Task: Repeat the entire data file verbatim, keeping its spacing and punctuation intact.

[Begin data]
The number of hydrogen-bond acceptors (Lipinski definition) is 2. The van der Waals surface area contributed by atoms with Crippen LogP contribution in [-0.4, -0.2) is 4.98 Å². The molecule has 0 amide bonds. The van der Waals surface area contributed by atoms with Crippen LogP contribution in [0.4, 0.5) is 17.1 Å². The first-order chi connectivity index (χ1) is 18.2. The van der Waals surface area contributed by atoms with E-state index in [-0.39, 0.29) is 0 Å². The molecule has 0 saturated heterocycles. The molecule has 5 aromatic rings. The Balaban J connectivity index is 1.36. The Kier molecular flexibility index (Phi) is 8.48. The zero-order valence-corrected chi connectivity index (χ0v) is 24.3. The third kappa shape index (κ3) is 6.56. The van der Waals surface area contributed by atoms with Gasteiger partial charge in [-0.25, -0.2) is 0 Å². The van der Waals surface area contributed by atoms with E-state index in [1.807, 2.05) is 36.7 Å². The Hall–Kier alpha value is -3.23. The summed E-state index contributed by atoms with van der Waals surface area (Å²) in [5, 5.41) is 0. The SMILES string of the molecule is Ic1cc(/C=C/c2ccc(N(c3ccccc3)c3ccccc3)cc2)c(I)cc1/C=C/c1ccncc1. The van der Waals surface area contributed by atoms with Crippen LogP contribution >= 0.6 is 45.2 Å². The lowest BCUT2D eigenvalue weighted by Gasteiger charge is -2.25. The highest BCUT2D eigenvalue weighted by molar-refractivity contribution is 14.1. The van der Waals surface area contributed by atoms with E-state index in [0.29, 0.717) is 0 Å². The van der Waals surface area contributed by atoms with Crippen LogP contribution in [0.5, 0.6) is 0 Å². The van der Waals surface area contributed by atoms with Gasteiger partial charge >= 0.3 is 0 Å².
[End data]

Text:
The number of hydrogen-bond acceptors (Lipinski definition) is 2. The van der Waals surface area contributed by atoms with Crippen LogP contribution in [-0.4, -0.2) is 4.98 Å². The molecule has 0 amide bonds. The van der Waals surface area contributed by atoms with Crippen LogP contribution in [0.4, 0.5) is 17.1 Å². The first-order chi connectivity index (χ1) is 18.2. The van der Waals surface area contributed by atoms with E-state index in [-0.39, 0.29) is 0 Å². The molecule has 0 saturated heterocycles. The molecule has 5 aromatic rings. The Balaban J connectivity index is 1.36. The Kier molecular flexibility index (Phi) is 8.48. The zero-order valence-corrected chi connectivity index (χ0v) is 24.3. The third kappa shape index (κ3) is 6.56. The van der Waals surface area contributed by atoms with Gasteiger partial charge in [-0.25, -0.2) is 0 Å². The van der Waals surface area contributed by atoms with E-state index in [1.807, 2.05) is 36.7 Å². The Hall–Kier alpha value is -3.23. The summed E-state index contributed by atoms with van der Waals surface area (Å²) in [5, 5.41) is 0. The SMILES string of the molecule is Ic1cc(/C=C/c2ccc(N(c3ccccc3)c3ccccc3)cc2)c(I)cc1/C=C/c1ccncc1. The van der Waals surface area contributed by atoms with Crippen LogP contribution >= 0.6 is 45.2 Å². The lowest BCUT2D eigenvalue weighted by Gasteiger charge is -2.25. The highest BCUT2D eigenvalue weighted by molar-refractivity contribution is 14.1. The van der Waals surface area contributed by atoms with E-state index in [0.29, 0.717) is 0 Å². The van der Waals surface area contributed by atoms with Crippen LogP contribution in [0.5, 0.6) is 0 Å². The van der Waals surface area contributed by atoms with Gasteiger partial charge >= 0.3 is 0 Å².